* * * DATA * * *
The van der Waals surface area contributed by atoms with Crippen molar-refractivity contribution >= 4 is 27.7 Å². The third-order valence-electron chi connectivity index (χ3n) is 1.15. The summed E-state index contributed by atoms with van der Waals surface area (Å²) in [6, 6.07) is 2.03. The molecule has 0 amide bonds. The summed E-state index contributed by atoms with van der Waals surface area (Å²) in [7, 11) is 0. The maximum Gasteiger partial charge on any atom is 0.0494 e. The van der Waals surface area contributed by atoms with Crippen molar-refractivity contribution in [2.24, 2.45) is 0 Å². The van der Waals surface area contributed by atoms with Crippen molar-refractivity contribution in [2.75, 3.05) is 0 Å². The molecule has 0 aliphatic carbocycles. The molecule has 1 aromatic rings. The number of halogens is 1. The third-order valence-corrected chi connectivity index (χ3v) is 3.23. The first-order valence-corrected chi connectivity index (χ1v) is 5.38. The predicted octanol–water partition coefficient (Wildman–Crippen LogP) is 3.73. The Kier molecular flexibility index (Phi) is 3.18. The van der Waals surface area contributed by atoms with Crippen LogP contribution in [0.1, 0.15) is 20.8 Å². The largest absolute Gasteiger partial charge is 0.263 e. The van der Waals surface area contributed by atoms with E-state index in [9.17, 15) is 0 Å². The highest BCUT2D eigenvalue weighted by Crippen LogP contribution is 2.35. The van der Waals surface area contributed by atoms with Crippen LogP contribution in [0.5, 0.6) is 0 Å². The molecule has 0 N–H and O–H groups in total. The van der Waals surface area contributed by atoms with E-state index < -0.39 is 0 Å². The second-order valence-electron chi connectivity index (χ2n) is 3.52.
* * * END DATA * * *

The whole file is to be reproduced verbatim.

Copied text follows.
The van der Waals surface area contributed by atoms with Crippen molar-refractivity contribution >= 4 is 27.7 Å². The third-order valence-electron chi connectivity index (χ3n) is 1.15. The summed E-state index contributed by atoms with van der Waals surface area (Å²) in [6, 6.07) is 2.03. The molecule has 0 amide bonds. The summed E-state index contributed by atoms with van der Waals surface area (Å²) in [7, 11) is 0. The maximum Gasteiger partial charge on any atom is 0.0494 e. The van der Waals surface area contributed by atoms with Crippen molar-refractivity contribution in [2.24, 2.45) is 0 Å². The van der Waals surface area contributed by atoms with Crippen molar-refractivity contribution in [2.75, 3.05) is 0 Å². The molecule has 0 aliphatic carbocycles. The molecule has 1 aromatic rings. The number of halogens is 1. The third-order valence-corrected chi connectivity index (χ3v) is 3.23. The first-order valence-corrected chi connectivity index (χ1v) is 5.38. The predicted octanol–water partition coefficient (Wildman–Crippen LogP) is 3.73. The Kier molecular flexibility index (Phi) is 3.18. The van der Waals surface area contributed by atoms with Crippen LogP contribution in [0.1, 0.15) is 20.8 Å². The largest absolute Gasteiger partial charge is 0.263 e. The van der Waals surface area contributed by atoms with E-state index in [9.17, 15) is 0 Å². The highest BCUT2D eigenvalue weighted by Crippen LogP contribution is 2.35. The van der Waals surface area contributed by atoms with Crippen LogP contribution in [0.5, 0.6) is 0 Å². The molecule has 0 N–H and O–H groups in total. The van der Waals surface area contributed by atoms with E-state index < -0.39 is 0 Å². The second-order valence-electron chi connectivity index (χ2n) is 3.52.